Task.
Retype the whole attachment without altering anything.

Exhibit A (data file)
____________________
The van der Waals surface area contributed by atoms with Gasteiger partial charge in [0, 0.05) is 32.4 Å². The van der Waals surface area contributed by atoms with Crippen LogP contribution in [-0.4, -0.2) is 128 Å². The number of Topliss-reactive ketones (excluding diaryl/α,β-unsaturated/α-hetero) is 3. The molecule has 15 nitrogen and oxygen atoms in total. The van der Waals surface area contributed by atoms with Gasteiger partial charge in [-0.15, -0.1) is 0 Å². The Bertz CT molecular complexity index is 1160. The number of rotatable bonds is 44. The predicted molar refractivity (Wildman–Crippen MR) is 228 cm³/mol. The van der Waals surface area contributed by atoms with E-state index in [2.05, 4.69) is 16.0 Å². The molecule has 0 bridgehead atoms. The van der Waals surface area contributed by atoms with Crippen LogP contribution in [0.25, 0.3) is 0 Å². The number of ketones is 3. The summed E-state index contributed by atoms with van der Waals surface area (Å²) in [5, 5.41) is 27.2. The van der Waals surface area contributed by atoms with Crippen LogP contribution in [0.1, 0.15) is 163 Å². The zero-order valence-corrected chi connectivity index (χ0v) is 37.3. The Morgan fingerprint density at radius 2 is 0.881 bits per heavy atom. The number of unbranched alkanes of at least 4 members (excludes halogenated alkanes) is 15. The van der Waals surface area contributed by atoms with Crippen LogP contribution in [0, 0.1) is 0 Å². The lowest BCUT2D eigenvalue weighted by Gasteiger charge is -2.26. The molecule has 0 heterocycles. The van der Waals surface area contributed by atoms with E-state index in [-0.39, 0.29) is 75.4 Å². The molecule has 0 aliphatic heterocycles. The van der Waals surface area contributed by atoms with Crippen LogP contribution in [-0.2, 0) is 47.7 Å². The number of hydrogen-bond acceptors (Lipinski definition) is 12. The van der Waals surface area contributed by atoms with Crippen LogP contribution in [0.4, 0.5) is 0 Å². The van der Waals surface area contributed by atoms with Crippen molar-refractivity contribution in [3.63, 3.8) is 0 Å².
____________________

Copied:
The van der Waals surface area contributed by atoms with Gasteiger partial charge in [0, 0.05) is 32.4 Å². The van der Waals surface area contributed by atoms with Crippen LogP contribution in [-0.4, -0.2) is 128 Å². The number of Topliss-reactive ketones (excluding diaryl/α,β-unsaturated/α-hetero) is 3. The molecule has 15 nitrogen and oxygen atoms in total. The van der Waals surface area contributed by atoms with Gasteiger partial charge in [-0.15, -0.1) is 0 Å². The Bertz CT molecular complexity index is 1160. The number of rotatable bonds is 44. The predicted molar refractivity (Wildman–Crippen MR) is 228 cm³/mol. The van der Waals surface area contributed by atoms with E-state index in [2.05, 4.69) is 16.0 Å². The molecule has 0 bridgehead atoms. The van der Waals surface area contributed by atoms with Crippen LogP contribution in [0.25, 0.3) is 0 Å². The number of ketones is 3. The summed E-state index contributed by atoms with van der Waals surface area (Å²) in [5, 5.41) is 27.2. The van der Waals surface area contributed by atoms with Crippen LogP contribution in [0.1, 0.15) is 163 Å². The zero-order valence-corrected chi connectivity index (χ0v) is 37.3. The Morgan fingerprint density at radius 2 is 0.881 bits per heavy atom. The number of unbranched alkanes of at least 4 members (excludes halogenated alkanes) is 15. The van der Waals surface area contributed by atoms with Crippen LogP contribution in [0, 0.1) is 0 Å². The lowest BCUT2D eigenvalue weighted by Gasteiger charge is -2.26. The molecule has 0 heterocycles. The van der Waals surface area contributed by atoms with E-state index in [-0.39, 0.29) is 75.4 Å². The molecule has 0 aliphatic heterocycles. The van der Waals surface area contributed by atoms with Crippen LogP contribution in [-0.2, 0) is 47.7 Å². The number of hydrogen-bond acceptors (Lipinski definition) is 12. The van der Waals surface area contributed by atoms with Crippen LogP contribution in [0.4, 0.5) is 0 Å². The van der Waals surface area contributed by atoms with Crippen molar-refractivity contribution in [3.63, 3.8) is 0 Å².